Lorrie Frear is an associate professor teaching various courses in the B.F.A. program in Graphic Design at RIT. Throughout her teaching career, Lorrie has worked with and for many departments to create innovative and challenging collaborative learning experiences for students.

What brought you to Rochester Institute of Technology?

This is kind of a long story…. I always knew that I wanted to teach at some point. I moved from San Francisco to Buffalo in 1998, and began teaching at Villa Maria College at night. (I worked as a designer during the day) I really enjoyed teaching. One day, I received a phone call from the chair of the Graphic Design department at RIT, asking if I would like to serve as a sabbatical replacement for one quarter, spring 1990. I said yes, and I then served as an extended part time instructor for the next 14 years. I then became a Visiting Assistant Professor for one year, became tenure track, and finally was tenured in 2011.

What is your role within your department?

I consider myself a bridge between Graphic Design and other departments within the School of Design, CIAS, the Institute and beyond. I love collaboration and teach many interdisciplinary courses, including packaging design and editorial design. I also enjoy working with the Graphic Design faculty formally and informally on our courses.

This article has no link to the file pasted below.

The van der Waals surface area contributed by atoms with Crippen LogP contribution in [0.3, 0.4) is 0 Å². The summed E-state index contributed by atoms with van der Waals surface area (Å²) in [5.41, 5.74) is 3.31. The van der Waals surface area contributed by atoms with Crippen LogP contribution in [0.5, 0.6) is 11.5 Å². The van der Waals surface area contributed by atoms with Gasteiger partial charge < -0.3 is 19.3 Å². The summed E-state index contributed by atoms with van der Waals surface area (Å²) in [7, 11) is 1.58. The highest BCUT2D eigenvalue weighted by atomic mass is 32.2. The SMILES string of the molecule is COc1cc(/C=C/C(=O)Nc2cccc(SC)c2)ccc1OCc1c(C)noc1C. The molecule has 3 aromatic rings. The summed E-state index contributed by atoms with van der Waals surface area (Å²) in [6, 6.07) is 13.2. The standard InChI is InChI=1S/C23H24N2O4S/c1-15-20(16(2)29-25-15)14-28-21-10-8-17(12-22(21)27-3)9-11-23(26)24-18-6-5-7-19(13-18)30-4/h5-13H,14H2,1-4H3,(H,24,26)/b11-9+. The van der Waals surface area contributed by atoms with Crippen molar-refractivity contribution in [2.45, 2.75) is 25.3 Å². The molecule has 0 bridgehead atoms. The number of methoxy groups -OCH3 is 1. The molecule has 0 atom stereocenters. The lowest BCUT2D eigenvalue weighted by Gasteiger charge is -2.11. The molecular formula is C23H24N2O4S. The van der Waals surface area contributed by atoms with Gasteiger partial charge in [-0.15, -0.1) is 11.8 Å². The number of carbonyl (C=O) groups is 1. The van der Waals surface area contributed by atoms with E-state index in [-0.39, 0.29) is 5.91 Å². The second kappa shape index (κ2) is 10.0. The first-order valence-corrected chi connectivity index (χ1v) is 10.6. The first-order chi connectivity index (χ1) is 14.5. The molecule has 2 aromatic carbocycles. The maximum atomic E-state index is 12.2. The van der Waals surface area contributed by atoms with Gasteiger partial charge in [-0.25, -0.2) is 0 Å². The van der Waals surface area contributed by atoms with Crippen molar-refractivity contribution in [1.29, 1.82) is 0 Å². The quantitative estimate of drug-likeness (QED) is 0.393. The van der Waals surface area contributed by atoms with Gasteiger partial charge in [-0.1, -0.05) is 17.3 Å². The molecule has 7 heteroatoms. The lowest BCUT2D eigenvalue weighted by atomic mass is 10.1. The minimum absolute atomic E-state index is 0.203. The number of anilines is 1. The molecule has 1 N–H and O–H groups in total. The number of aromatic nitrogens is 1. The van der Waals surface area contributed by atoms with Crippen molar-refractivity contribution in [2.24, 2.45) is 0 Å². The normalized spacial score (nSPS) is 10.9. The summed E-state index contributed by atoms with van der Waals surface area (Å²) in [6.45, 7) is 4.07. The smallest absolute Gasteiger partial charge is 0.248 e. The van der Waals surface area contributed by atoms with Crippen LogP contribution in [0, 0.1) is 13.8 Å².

Are you involved in any research at the moment? If so, please briefly describe:

The general topics covered in my research interests include interdisciplinary collaborative learning experiences, typography, calligraphy, contemporary lettering, and how designers can make it easier for children to learn to read. I am also passionate about design for social change.

What is your favorite part of your job?

Working with students is the reason for what I do. Everything I do is for the benefit of my students.

What is the most challenging part of your job?

I am not a political person or a terribly diplomatic person, so for me, meetings and administrative duties are the most challenging parts of the job.

How do you like to spend your time outside of RIT?

I am passionate about fitness and wellness, so some of my time is spent outdoors or at the RIT gym. I also enjoy traveling and doing lettering for clients and colleagues.

What advice do you have for current or prospective students?

I think the best advice I could give a prospective student is to select a school where you feel you will feel at home, and where you will take advantage of every opportunity to grow as a designer and as a person. For a current student, I would suggest taking the widest selection of classes you can so you are a well-rounded visual problem-solver. Try to embrace what is offered by every instructor and just soak up information! Join a club, get out and meet people and take care of yourself while working as hard as you can throughout the experience.

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